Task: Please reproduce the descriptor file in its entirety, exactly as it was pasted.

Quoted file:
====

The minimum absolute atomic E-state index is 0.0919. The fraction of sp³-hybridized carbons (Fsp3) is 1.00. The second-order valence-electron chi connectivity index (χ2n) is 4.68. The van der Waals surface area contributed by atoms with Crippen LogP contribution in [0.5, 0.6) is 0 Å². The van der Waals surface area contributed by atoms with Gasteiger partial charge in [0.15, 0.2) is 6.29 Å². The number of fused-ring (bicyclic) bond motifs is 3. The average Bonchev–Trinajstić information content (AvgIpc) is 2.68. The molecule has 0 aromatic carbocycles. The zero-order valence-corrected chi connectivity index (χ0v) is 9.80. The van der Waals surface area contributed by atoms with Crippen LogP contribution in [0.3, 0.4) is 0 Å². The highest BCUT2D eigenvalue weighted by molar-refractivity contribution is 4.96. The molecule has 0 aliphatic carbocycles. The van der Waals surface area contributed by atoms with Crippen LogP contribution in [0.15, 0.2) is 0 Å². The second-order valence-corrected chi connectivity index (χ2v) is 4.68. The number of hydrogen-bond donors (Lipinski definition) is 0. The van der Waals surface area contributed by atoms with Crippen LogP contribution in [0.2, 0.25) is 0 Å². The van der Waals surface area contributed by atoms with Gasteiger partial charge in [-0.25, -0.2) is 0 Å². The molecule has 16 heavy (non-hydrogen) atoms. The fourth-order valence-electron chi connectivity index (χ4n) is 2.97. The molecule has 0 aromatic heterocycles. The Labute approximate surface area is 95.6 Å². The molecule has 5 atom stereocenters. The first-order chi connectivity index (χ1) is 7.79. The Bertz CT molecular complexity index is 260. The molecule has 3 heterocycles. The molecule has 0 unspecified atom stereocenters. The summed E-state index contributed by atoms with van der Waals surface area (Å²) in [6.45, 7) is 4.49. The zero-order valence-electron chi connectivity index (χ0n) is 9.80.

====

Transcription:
The minimum absolute atomic E-state index is 0.0919. The fraction of sp³-hybridized carbons (Fsp3) is 1.00. The second-order valence-electron chi connectivity index (χ2n) is 4.68. The van der Waals surface area contributed by atoms with Crippen LogP contribution in [0.5, 0.6) is 0 Å². The van der Waals surface area contributed by atoms with Gasteiger partial charge in [0.15, 0.2) is 6.29 Å². The number of fused-ring (bicyclic) bond motifs is 3. The average Bonchev–Trinajstić information content (AvgIpc) is 2.68. The molecule has 0 aromatic carbocycles. The zero-order valence-corrected chi connectivity index (χ0v) is 9.80. The van der Waals surface area contributed by atoms with Crippen LogP contribution in [0.3, 0.4) is 0 Å². The highest BCUT2D eigenvalue weighted by molar-refractivity contribution is 4.96. The molecule has 0 aliphatic carbocycles. The van der Waals surface area contributed by atoms with Crippen LogP contribution in [0.15, 0.2) is 0 Å². The second-order valence-corrected chi connectivity index (χ2v) is 4.68. The number of hydrogen-bond donors (Lipinski definition) is 0. The van der Waals surface area contributed by atoms with Crippen LogP contribution in [0.2, 0.25) is 0 Å². The van der Waals surface area contributed by atoms with Gasteiger partial charge in [-0.25, -0.2) is 0 Å². The molecule has 16 heavy (non-hydrogen) atoms. The fourth-order valence-electron chi connectivity index (χ4n) is 2.97. The molecule has 0 aromatic heterocycles. The Labute approximate surface area is 95.6 Å². The molecule has 5 atom stereocenters. The first-order chi connectivity index (χ1) is 7.79. The Bertz CT molecular complexity index is 260. The molecule has 3 heterocycles. The molecule has 0 unspecified atom stereocenters. The summed E-state index contributed by atoms with van der Waals surface area (Å²) in [6.45, 7) is 4.49. The zero-order valence-electron chi connectivity index (χ0n) is 9.80.